UBC concept cars cruising to Texas 0
Engineering students at UBC test out their energy-efficient vehicles, the Mark VIII (left) and the Odysseus, at the Vancouver campus on Tuesday, March 19, 2013. The UBC Supermileage Team will be competing against 140 other schools at the Shell Eco Marathon in Texas next month. (CARMINE MARINELLI/ 24 HOURS)
Emitting an odour much like a motorized lawnmower, the Odysseus urban concept car circles around a nondescript University of B.C. parking lot four times without quite reaching its maximum speed of 30 km/h.
“You don’t want to go too fast,” driver Nancy Peng explained, adding the vehicle lacks suspension, forcing her to feel every bump on the road.
The UBC engineering student is among the 60 amateur car-nuts who spent the past six months devoting thousands of man-hours to designing and constructing the energy-efficient car for the Shell Eco-marathon competition April 4 in Houston, Texas.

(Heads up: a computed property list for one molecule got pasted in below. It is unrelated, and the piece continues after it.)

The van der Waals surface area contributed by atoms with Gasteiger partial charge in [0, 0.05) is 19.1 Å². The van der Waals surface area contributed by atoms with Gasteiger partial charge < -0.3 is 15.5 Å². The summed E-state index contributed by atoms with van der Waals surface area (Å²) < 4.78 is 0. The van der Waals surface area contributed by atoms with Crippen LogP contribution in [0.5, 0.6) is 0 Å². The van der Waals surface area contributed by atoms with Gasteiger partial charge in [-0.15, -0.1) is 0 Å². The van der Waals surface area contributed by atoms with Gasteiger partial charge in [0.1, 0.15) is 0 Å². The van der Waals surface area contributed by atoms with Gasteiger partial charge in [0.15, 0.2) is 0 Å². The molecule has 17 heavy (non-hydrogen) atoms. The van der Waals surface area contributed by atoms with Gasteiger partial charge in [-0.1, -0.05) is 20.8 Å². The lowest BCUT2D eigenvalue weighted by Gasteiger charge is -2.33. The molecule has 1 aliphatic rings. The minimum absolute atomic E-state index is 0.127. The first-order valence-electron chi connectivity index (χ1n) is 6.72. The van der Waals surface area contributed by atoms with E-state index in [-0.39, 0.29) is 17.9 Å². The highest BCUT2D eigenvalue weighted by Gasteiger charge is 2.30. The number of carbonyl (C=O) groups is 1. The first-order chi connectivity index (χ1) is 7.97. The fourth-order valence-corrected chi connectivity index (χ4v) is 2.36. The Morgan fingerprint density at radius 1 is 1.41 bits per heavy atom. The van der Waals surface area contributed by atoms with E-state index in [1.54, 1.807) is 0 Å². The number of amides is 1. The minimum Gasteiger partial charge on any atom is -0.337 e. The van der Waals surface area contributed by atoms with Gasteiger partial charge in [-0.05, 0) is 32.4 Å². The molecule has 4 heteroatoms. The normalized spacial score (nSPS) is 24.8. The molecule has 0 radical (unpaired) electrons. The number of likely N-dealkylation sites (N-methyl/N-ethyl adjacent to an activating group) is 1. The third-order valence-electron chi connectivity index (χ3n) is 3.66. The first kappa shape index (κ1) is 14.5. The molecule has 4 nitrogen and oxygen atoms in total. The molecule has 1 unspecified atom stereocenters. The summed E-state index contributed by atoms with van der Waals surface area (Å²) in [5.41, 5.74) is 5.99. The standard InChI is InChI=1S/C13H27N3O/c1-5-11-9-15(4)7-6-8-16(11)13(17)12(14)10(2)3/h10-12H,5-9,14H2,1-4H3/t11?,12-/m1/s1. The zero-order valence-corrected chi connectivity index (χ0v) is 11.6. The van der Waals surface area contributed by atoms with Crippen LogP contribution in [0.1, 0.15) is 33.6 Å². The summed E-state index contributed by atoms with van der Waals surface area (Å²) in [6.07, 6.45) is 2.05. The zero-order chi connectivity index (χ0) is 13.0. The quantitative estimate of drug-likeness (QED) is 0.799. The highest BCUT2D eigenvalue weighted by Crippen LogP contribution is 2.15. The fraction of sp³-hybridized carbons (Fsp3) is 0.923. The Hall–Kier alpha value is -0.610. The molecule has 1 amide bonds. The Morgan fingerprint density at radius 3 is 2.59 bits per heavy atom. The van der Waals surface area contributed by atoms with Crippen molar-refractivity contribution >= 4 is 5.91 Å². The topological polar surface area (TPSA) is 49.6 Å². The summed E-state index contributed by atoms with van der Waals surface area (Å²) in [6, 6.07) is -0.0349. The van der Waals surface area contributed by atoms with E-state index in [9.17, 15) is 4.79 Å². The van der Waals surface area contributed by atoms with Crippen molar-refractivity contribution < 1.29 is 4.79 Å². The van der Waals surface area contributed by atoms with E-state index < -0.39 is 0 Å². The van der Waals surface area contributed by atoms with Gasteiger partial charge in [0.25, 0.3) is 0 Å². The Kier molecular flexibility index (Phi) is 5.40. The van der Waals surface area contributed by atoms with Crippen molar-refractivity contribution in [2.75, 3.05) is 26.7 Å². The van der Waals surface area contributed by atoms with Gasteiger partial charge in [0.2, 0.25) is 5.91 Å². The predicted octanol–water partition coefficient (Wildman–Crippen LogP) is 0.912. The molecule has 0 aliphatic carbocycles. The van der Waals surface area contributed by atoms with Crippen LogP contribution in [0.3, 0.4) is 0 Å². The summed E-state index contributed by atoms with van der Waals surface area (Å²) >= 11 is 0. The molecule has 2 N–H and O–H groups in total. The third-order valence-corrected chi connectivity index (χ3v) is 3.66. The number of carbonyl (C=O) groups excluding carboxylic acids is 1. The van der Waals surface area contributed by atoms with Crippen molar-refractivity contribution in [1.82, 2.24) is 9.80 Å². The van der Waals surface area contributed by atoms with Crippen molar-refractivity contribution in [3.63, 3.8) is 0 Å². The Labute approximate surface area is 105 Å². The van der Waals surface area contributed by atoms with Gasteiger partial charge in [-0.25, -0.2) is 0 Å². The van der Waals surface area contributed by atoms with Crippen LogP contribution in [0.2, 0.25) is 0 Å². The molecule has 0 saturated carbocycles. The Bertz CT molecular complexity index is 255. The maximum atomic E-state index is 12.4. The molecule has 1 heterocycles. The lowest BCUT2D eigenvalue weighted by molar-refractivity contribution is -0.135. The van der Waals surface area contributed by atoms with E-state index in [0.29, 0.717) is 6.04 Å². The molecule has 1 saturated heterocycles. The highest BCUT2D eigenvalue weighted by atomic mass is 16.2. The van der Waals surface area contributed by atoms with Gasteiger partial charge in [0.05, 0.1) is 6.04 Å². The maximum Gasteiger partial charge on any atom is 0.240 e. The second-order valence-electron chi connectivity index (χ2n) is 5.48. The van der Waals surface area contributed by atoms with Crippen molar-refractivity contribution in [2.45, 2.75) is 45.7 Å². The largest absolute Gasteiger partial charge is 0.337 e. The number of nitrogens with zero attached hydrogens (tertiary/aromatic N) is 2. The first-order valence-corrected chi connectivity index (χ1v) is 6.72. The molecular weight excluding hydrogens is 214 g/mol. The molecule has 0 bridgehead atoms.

The Odysseus isn’t street legal — the fuel pump is made from a pop bottle and even the sponsor decals are attached to the carbon fibre exterior with Scotch Tape.
But when the UBC Supermileage Team hits the Lone Star state next month to face 140 other schools competing to see which concept vehicle can go farthest on the least amount of fuel, team captain Connor Schellenberg-Beaver is confident about their chances.
“We’ve done some quite significant improvements this year,” he said, noting the latest incarnation of the Odysseus includes a modified fuel-injection system and a brand-new aeroshell body.
“You could probably go a month without refuelling it.”
In fact, his aim is that the car will be able to give the driver — there’s no passenger space save for a small compartment next to the engine — 200 kilometres per litre in the Eco-marathon.
Schellenberg-Beaver said he doesn’t expect a final-product version of the Odysseus to hit Vancouver streets anytime in the near future, since the cost of the prototype is in the tens of thousands of dollars.
“This car itself is more of a learning experience, but a lot of things we’re working on would be applicable to full-sized cars.”